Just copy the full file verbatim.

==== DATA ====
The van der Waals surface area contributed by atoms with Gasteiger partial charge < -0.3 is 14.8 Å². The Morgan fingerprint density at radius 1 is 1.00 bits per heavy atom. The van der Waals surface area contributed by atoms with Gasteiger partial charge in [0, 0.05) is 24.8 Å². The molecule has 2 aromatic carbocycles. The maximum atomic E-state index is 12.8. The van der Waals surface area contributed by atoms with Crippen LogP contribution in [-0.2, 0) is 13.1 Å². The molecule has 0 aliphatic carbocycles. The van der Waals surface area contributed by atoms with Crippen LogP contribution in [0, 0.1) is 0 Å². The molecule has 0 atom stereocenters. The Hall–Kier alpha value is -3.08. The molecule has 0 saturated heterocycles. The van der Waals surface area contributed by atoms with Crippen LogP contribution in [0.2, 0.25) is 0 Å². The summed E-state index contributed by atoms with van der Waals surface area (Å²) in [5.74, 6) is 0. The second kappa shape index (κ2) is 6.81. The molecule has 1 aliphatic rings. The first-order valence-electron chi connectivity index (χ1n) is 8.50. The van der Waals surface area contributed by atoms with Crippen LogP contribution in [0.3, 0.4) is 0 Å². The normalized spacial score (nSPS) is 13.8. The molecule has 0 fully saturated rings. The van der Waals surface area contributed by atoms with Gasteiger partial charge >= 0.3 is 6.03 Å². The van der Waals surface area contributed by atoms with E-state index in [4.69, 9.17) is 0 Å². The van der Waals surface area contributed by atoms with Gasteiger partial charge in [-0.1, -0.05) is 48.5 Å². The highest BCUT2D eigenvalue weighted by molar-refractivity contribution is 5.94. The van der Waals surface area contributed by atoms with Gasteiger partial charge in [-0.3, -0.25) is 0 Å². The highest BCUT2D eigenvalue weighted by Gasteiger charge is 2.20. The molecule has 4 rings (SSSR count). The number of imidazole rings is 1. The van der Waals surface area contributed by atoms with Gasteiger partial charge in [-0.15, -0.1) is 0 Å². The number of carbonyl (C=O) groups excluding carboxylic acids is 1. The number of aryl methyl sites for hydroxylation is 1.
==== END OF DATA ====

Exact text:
The van der Waals surface area contributed by atoms with Gasteiger partial charge < -0.3 is 14.8 Å². The Morgan fingerprint density at radius 1 is 1.00 bits per heavy atom. The van der Waals surface area contributed by atoms with Gasteiger partial charge in [0, 0.05) is 24.8 Å². The molecule has 2 aromatic carbocycles. The maximum atomic E-state index is 12.8. The van der Waals surface area contributed by atoms with Crippen LogP contribution in [-0.2, 0) is 13.1 Å². The molecule has 0 aliphatic carbocycles. The van der Waals surface area contributed by atoms with Crippen LogP contribution in [0, 0.1) is 0 Å². The molecule has 0 atom stereocenters. The Hall–Kier alpha value is -3.08. The molecule has 0 saturated heterocycles. The van der Waals surface area contributed by atoms with Crippen LogP contribution in [0.2, 0.25) is 0 Å². The summed E-state index contributed by atoms with van der Waals surface area (Å²) in [5.74, 6) is 0. The second kappa shape index (κ2) is 6.81. The molecule has 1 aliphatic rings. The first-order valence-electron chi connectivity index (χ1n) is 8.50. The van der Waals surface area contributed by atoms with Crippen LogP contribution in [0.3, 0.4) is 0 Å². The normalized spacial score (nSPS) is 13.8. The molecule has 0 fully saturated rings. The van der Waals surface area contributed by atoms with Gasteiger partial charge >= 0.3 is 6.03 Å². The van der Waals surface area contributed by atoms with E-state index in [4.69, 9.17) is 0 Å². The van der Waals surface area contributed by atoms with Gasteiger partial charge in [-0.1, -0.05) is 48.5 Å². The highest BCUT2D eigenvalue weighted by molar-refractivity contribution is 5.94. The van der Waals surface area contributed by atoms with Gasteiger partial charge in [-0.3, -0.25) is 0 Å². The highest BCUT2D eigenvalue weighted by Gasteiger charge is 2.20. The molecule has 4 rings (SSSR count). The number of imidazole rings is 1. The van der Waals surface area contributed by atoms with Gasteiger partial charge in [-0.15, -0.1) is 0 Å². The number of carbonyl (C=O) groups excluding carboxylic acids is 1. The number of aryl methyl sites for hydroxylation is 1.